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Auto dealership addresses customer’s concerns over safeguarding of his personal information

Early resolved case summary #6

Lessons Learned

  • Personal information shall not be used or disclosed for purposes other than those for which it was collected, except with the consent of the individual or as required by law.
  • Personal information shall be protected by security safeguards appropriate to the sensitivity of the information.
  • The security safeguards shall protect personal information against loss or theft, as well as unauthorized access, disclosure, copying, use or modification.

Complaint summary

An individual leased an automobile from a dealership. Approximately two years later, he was surprised when he began receiving emails from the sales representative who had handled the transaction. The representative was notifying the individual of the representative’s new place of employment and offered his services again in the retail automotive business. The individual believed that the dealership was not properly safeguarding his personal information and was contravening its own privacy policy. He was concerned that the former salesperson also had obtained his banking and credit information as well as his social insurance number.

In addition, the individual alleged that he was receiving unsolicited emails, as well as sales phone calls and letter mail, from the dealership itself each time his vehicle had been at the dealership for service and he had completed a customer survey.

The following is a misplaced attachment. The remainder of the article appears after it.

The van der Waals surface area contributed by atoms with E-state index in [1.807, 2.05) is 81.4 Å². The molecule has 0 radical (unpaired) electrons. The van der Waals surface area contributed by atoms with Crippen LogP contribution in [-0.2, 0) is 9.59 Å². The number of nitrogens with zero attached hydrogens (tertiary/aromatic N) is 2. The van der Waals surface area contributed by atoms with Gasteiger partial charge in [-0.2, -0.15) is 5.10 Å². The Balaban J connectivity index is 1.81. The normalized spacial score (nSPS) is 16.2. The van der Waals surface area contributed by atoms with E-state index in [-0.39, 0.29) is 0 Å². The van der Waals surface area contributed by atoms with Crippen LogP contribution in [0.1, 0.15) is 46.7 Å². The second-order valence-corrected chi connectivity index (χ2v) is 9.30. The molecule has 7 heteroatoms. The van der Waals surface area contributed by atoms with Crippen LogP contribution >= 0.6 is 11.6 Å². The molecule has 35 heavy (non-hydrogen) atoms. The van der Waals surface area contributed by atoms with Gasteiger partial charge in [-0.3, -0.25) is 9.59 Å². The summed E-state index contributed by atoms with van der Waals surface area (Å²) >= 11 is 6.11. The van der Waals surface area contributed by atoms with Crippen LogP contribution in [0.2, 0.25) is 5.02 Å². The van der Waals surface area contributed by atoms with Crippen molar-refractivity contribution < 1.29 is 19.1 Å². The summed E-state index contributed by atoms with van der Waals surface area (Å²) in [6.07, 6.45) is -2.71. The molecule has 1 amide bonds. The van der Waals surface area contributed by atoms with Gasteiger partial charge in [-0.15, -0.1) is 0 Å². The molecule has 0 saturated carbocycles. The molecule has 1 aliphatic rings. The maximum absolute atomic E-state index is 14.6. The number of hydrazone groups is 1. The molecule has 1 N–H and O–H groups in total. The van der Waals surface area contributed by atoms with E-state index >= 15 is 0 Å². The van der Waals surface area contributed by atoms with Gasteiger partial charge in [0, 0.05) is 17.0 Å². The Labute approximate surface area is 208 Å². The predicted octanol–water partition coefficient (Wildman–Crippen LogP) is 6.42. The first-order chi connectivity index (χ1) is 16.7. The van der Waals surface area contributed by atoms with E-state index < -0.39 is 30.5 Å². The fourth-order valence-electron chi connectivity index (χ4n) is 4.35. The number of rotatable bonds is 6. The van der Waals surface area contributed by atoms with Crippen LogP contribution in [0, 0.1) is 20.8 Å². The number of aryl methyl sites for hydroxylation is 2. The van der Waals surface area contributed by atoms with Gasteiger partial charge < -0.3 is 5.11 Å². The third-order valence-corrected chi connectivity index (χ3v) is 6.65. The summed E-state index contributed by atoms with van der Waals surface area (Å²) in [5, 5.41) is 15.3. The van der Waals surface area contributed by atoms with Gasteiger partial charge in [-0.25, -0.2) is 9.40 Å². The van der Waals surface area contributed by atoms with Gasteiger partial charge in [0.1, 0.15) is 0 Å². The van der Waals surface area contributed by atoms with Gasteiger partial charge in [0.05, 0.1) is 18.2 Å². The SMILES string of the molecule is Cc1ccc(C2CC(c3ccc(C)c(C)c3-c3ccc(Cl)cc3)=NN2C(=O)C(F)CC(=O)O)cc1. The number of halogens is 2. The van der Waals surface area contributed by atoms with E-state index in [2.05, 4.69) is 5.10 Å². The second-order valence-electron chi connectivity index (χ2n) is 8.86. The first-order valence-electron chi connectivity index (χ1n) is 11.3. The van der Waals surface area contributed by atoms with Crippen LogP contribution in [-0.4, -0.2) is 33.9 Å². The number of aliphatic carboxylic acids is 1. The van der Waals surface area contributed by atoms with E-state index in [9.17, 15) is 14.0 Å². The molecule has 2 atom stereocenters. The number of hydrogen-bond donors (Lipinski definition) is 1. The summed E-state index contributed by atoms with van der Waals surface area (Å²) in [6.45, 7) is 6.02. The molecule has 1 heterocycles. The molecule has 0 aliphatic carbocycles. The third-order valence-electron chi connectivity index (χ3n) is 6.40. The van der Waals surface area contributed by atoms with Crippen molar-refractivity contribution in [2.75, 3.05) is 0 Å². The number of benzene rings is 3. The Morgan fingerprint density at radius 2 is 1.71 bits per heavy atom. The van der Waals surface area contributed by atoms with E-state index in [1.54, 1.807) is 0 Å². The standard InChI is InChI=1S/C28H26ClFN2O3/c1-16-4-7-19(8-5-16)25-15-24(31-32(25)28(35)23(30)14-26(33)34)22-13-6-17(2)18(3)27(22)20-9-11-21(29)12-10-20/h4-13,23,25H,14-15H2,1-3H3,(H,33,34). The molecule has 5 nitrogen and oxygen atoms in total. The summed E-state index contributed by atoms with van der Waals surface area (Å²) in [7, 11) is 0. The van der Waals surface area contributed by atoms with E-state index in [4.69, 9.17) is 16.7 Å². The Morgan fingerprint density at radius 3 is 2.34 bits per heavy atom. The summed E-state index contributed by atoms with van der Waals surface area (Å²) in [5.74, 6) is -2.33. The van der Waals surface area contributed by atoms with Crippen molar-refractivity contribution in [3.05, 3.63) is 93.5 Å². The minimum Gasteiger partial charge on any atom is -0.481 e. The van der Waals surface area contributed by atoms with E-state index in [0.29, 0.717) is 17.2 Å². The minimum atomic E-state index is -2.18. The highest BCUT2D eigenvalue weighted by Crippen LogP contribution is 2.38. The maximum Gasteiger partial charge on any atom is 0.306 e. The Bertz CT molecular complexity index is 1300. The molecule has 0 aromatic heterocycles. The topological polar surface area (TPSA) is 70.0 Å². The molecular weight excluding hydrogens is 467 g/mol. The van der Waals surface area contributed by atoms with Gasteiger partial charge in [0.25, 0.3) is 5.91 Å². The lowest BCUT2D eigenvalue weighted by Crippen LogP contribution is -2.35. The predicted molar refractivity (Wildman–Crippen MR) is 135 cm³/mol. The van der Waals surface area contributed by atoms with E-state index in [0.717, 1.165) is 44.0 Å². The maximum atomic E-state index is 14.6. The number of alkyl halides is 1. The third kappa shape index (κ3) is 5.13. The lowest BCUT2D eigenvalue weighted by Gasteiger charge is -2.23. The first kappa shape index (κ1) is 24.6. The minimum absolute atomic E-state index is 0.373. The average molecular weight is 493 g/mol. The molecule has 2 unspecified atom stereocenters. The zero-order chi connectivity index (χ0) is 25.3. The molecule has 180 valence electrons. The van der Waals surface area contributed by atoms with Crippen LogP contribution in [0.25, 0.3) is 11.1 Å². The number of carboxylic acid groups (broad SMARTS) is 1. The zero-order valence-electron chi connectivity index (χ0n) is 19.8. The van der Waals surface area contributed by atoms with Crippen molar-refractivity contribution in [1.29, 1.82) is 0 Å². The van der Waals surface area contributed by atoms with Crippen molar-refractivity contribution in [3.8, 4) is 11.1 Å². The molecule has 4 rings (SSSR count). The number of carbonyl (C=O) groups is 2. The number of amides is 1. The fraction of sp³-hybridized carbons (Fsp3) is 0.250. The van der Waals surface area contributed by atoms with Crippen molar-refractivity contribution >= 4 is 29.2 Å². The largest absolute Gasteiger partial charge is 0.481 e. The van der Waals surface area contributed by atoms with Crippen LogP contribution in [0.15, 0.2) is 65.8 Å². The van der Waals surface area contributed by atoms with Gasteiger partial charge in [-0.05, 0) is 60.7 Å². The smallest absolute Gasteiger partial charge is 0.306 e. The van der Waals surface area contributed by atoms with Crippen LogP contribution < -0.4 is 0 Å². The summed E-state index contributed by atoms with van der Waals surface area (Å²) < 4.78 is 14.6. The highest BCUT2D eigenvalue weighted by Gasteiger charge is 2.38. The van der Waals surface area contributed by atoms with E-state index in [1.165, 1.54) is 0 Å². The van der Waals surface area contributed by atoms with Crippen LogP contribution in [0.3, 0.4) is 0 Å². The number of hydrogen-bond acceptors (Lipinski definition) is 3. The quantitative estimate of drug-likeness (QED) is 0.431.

The dealership’s general manager apologized for the continued correspondence and phone calls, stating that they were only intended to maintain communication with customers. The individual’s contact information was then removed from the dealership’s database.

The general manager informed that the sales representative may have taken the individual’s personal email address from a copy of the sales agreement. The dealership’s lawyer then contacted the former salesperson, who claimed he had used contact information from his personal notes to contact the individual, not information taken from the sales agreement. The former employee was then asked to return any dealership property and to refrain from contacting the individual.

As the general manager eventually stopped communicating with him to keep him updated about the dealership’s efforts to address his concerns, the individual contacted our Office to file a complaint.


Our Office contacted the former salesperson and he admitted taking only the individual’s email address from his former employer. He said he had no intention to stop this practice, as it was a common one in the industry and he had been doing it for 30 years.

The former salesperson denied having any of the individual’s financial information. The dealership’s new general manager also confirmed to us that a customer’s financial information, in the form of a cheque, was only seen by the finance manager and general manager, and that the information was locked in a cabinet accessible only to those two managers.

The individual was then satisfied that the former salesperson did not possess any more of his personal information, and he closed his complaint.

As no further action was necessary, the file was deemed early resolved.

June 2014

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